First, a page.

In this report we have chosen microbial peptides that bear chemical similarities with MBPp87–99 and demonstrate how these epitopes derived from microbial sequences, can function like an APL, and suppress EAE. In a companion paper, sequences bearing the motif HFFK derived from various microbes including human papilloma virus type 7 (HPV 7) induced EAE after administration in CFA, or after in vitro stimulation of an MBP-specific T cell clone (1).

Materials And Methods

Animals.

6–8-wk-old female (PLSJL/J)F1 mice were purchased from The Jackson Laboratory.

Antigens.

Peptides were synthesized on a peptide synthesizer (model 9050: MilliGen) by standard 9-fluorenylmethoxycarbonyl chemistry. Peptides were purified by HPLC. Structure was confirmed by amino acid analysis and mass spectroscopy. Peptides used for the experiments were: ENPVVHFFKNIVTPR (MBP p85–99); AASQKRPSQRHG (MBPAc1–11); IGGRVHFFKDISPIA (HPV 7); IGGRVHFFKDISPIS (HPV 13); IGGRVHFFRDISPIG (HPV 40); IGSRVHFFHDISPIT (HPV 32); RKVVTDFFKNIPQRI (Bacillus subtilis hyp protein X13); and DMTPADALDDRDLEM (HSV VP16).

Peptide Treatment.

For the peptide treatment a solution of 2 mg/ml of peptide dissolved in PBS, emulsified 1:1 (vol/vol) in IFA was prepared. Mice were injected intradermally with 0.1 ml of the antigen emulsion, twice with a 10-d interval. 10 d after the last injection experimental animals were challenged for EAE.

EAE Induction.

Lyophilized guinea pig spinal cord (gpSCH) was dissolved in PBS to a concentration of 5 mg/ml and emulsified with an equal volume of IFA, supplemented with 4 mg/ml heat-killed Mycobacterium tuberculosis H37Ra (Difco Labs.). Mice were injected subcutaneously with 0.1 ml of the peptide emulsion, and again on the same day and then 48 h later were injected intravenously with 0.1 ml of a solution of 4 μg/ml Bordetella pertussis toxin in PBS. Experimental animals were scored as follows: 0, no clinical disease; 1, tail weakness or paralysis; 2, hind limb weakness; 3, hind limb paralysis; 4, forelimb weakness or paralysis; 5, moribund or dead.

T Cell Lines.

Lymph node cells from experimental animals were taken 20 d after challenge for EAE. Cells (5–10 × 106/ml) were incubated in enriched RPMI (RPMI 1640 supplemented with l-glutamine [2 mM], sodium pyruvate [1 mM], nonessential amino acids [0.1 mM], penicillin [100 U/ml], streptomycin [0.1mg/ml], and 2-ME [5 × 10−5 M]), supplemented with 1% syngeneic mouse sera with 10 μg/ml peptide for 3 d. After incubation, cells were washed and resuspended for 10 d in enriched RPMI completed with 10% FCS and 10% supernatant of spleen cells activated with concanavalin A (Con A sup). After this period of culture the cells were then activated in the presence of syngeneic irradiated spleen cells (107/ml) and 10 μg/ml peptide for 3 d, washed and incubated for 10 d in enriched RPMI complemented with 10% FCS and 10% Con A sup. The cells were continuously grown in the above conditions for 2-wk cycles. The peptide-specific T cells were used for assays 1 wk after antigen stimulation.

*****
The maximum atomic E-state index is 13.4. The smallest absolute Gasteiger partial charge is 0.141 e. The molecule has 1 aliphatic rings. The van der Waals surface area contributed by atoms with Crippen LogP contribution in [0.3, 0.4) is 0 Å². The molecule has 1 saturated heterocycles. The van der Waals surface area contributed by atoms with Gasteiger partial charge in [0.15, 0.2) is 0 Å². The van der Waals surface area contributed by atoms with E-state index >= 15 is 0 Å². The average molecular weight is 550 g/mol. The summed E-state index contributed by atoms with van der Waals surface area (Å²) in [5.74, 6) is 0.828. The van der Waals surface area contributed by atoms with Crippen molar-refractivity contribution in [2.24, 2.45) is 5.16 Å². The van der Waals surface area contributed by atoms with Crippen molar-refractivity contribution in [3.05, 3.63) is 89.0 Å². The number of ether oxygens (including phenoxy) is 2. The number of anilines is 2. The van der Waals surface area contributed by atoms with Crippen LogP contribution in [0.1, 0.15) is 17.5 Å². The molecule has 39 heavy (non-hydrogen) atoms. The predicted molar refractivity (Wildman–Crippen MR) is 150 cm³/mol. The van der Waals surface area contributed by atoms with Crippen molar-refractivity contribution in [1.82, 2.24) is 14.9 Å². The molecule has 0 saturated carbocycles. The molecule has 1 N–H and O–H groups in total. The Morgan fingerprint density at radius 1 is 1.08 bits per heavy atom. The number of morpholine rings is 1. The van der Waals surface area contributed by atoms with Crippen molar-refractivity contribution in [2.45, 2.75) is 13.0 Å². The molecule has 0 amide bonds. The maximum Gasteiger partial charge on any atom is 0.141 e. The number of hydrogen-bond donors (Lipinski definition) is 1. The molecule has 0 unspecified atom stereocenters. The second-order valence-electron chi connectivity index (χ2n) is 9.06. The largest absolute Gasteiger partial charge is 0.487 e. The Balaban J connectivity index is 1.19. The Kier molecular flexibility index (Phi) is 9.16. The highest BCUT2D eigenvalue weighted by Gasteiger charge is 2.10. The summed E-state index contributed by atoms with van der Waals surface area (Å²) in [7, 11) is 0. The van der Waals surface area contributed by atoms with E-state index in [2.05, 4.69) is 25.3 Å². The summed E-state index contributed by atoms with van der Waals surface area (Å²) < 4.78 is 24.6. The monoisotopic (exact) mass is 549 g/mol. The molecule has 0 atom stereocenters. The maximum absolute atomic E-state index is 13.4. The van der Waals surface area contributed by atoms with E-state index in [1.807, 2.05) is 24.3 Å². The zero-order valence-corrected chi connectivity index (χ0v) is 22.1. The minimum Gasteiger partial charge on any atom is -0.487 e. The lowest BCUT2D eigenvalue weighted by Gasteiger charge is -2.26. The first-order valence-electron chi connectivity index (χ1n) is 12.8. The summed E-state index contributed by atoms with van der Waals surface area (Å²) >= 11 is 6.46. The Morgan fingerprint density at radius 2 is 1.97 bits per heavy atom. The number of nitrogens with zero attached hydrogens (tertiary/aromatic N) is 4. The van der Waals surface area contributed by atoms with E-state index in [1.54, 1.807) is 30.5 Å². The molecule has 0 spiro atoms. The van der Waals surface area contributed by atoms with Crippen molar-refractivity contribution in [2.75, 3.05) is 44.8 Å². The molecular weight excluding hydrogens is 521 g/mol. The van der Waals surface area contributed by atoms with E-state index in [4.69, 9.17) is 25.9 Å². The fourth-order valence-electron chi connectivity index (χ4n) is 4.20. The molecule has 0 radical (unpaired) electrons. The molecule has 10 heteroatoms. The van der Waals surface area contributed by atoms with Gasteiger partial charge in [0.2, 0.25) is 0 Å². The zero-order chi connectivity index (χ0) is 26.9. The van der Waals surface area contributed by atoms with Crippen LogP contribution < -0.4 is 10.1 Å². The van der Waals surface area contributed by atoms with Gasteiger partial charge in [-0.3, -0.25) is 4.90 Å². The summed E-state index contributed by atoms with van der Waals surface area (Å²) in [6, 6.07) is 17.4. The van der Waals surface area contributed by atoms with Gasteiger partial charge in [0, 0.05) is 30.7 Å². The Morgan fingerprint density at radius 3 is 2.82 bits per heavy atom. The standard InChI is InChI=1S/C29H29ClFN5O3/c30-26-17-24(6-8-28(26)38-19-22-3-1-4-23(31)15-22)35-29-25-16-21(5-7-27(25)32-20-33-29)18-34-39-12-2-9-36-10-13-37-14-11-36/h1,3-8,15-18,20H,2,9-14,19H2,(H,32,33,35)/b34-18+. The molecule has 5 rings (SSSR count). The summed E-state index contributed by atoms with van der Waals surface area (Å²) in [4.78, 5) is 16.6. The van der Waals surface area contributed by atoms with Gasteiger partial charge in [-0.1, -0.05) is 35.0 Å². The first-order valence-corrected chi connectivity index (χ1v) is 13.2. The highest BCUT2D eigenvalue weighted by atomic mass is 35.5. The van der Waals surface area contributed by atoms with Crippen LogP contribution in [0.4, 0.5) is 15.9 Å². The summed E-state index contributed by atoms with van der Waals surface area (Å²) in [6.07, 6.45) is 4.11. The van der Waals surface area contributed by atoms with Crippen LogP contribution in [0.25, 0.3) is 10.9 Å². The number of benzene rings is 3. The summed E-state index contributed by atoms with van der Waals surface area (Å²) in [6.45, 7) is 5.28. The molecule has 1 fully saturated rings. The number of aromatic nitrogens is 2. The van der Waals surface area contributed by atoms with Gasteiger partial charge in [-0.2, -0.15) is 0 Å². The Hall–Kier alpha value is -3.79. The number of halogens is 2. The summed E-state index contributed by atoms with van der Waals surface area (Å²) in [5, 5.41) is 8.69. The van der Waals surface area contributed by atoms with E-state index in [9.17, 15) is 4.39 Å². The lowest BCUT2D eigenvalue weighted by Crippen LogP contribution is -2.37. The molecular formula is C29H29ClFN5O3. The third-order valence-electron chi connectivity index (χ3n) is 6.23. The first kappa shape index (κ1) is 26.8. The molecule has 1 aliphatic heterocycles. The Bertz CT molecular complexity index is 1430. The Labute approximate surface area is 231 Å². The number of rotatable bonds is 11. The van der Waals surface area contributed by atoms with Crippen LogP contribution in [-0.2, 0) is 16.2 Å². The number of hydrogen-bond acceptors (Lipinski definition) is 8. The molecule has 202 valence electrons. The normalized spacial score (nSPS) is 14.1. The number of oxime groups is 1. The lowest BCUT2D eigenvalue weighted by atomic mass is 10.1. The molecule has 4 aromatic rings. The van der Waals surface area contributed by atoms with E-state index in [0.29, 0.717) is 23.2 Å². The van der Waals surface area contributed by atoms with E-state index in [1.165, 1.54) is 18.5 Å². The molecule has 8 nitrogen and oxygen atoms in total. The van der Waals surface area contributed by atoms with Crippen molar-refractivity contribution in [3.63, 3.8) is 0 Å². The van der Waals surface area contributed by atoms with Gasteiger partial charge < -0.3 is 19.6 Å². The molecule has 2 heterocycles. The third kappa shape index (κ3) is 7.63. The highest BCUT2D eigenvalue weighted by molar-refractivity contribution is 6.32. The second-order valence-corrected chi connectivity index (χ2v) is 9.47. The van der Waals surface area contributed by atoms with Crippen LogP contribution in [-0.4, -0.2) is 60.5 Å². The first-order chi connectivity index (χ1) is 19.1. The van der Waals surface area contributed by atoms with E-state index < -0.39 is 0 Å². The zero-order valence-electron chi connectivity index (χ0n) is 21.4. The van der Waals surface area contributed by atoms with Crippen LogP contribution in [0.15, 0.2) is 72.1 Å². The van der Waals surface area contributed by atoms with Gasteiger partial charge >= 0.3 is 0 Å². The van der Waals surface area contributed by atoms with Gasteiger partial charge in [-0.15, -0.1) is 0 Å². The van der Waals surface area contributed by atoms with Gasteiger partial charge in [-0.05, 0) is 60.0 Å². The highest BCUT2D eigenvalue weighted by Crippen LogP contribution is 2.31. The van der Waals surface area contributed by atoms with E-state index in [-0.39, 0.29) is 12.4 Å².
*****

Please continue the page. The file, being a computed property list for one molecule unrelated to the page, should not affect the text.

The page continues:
T Cell Line Proliferation Assay.

T cells (104) were incubated in 96-well flat-bottomed plates (Corning) with 5 × 105 irradiated syngeneic APC in a total volume of 200 μl of enriched RPMI and 10% FCS, and different concentrations of the peptide. After 24 h 100 μl were removed from each well for cytokine secretion analysis in a sandwich ELISA. The remaining cells were incubated for an additional 24 h, pulsed with [3H]thymidine (0.5 μCi of 5 Ci/mmol), harvested, and counted in a beta counter.

Class II Peptide Binding Assay.

Peptide binding assays were performed as described elsewhere (22). In brief, the B cell lymphoma LS102.9 was used as a source of I-As. The cell line was maintained in vitro by culture in enriched RPMI. Cells were lysed at a concentration of 108 cells/ml in PBS containing 1% NP-40, 1 mM PMSF, 5 mM Na-orthovanadate, and 25 mM iodoacetamide. The lysates were cleared of debris and nuclei by centrifugation at 10,000 g for 20 min.